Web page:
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President Donald Trump announced that he ordered federal troops to Chicago, Illinois, in order to fight the surge of violence in recent weeks.
The president made the announcement on Wednesday at the White House East Room.
“No citizens have suffered more from the menace of violent crime than the wonderful people of Chicago, a city I know very well,” said Trump.
“At least 414 people have been murdered in the city this year, a roughly 50% increase over last year. More than 1,900 people have been shot. These are numbers that aren’t even to be believed. Yesterday alone 23 people were shot in Chicago including at least 15 who were shot in a merciless onslaught of gunfire outside a funeral home,” he continued.
“Over the Fourth of July weekend, nearly 80 people were shot and at least 12 people were killed,” the president added before recounting more statistics of the horrific violence in Chicago.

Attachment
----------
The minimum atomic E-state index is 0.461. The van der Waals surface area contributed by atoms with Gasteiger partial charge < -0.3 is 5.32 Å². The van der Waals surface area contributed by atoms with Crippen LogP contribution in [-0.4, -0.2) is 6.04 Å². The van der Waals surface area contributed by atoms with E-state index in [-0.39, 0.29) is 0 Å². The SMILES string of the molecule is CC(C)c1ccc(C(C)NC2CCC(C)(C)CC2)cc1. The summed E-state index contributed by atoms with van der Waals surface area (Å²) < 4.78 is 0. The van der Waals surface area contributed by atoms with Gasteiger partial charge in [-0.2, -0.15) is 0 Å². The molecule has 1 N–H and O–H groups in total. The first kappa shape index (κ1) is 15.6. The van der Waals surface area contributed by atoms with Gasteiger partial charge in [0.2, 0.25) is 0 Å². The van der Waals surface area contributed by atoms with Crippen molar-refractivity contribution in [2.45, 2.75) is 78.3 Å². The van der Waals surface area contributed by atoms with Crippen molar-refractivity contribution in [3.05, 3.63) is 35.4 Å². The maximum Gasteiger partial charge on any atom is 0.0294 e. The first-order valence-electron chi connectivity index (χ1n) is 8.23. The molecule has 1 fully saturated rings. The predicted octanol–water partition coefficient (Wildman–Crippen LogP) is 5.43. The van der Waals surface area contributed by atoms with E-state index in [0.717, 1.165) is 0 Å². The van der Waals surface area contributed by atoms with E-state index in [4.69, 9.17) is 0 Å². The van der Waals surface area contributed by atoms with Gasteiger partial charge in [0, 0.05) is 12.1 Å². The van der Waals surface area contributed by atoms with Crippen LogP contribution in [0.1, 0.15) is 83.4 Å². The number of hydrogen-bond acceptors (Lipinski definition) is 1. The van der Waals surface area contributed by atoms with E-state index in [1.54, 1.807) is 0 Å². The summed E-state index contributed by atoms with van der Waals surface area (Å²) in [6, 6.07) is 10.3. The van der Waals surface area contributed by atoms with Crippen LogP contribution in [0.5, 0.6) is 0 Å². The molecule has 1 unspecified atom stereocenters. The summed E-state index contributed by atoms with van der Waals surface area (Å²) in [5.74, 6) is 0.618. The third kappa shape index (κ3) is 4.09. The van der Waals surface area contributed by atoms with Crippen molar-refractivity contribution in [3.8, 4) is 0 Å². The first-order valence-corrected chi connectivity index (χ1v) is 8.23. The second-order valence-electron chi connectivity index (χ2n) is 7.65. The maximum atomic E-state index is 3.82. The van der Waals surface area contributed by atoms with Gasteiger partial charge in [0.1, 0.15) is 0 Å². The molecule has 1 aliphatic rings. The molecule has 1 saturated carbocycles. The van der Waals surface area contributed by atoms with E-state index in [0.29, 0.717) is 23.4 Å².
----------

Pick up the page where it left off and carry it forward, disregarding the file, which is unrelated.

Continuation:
“Behind each of these horrifying statistics is a victim, a family, a loved one, a life cruelly shattered and it’s so sad to see and so sad to look and so sad to see how these lives have been been just torn apart,” he continued.
The president offered comfort to the families of victims of violence that were invited to the White House announcement.
“I am announcing that the Department of Justice will immediately surge federal law enforcement to the city of Chicago,” said the president.
“The FBI, ATF, DEA, U.S. Marshals Service and Homeland Security will together be sending hundreds of skilled law enforcement officers to Chicago to help drive down violent crime,” Trump added. “And murderers and violent criminals are breaking a wide range of federal laws, we have that, it’s as wide as it can be. We will find them, arrest them and prosecute them, they will be in jail for many years to come.”
The president has faced criticism after he sent federal officers to Portland, Oregon, to help quell the violence erupting from protests over the death of George Floyd in police custody. Among the critics were Democratic Portland Mayor Ted Wheeler who said the order was “a blatant abuse of police tactics by the federal government,” and accused the officers of escalating the violence.
“For those people in Chicago and other cities where we’ll be, help is on its way,” the president said.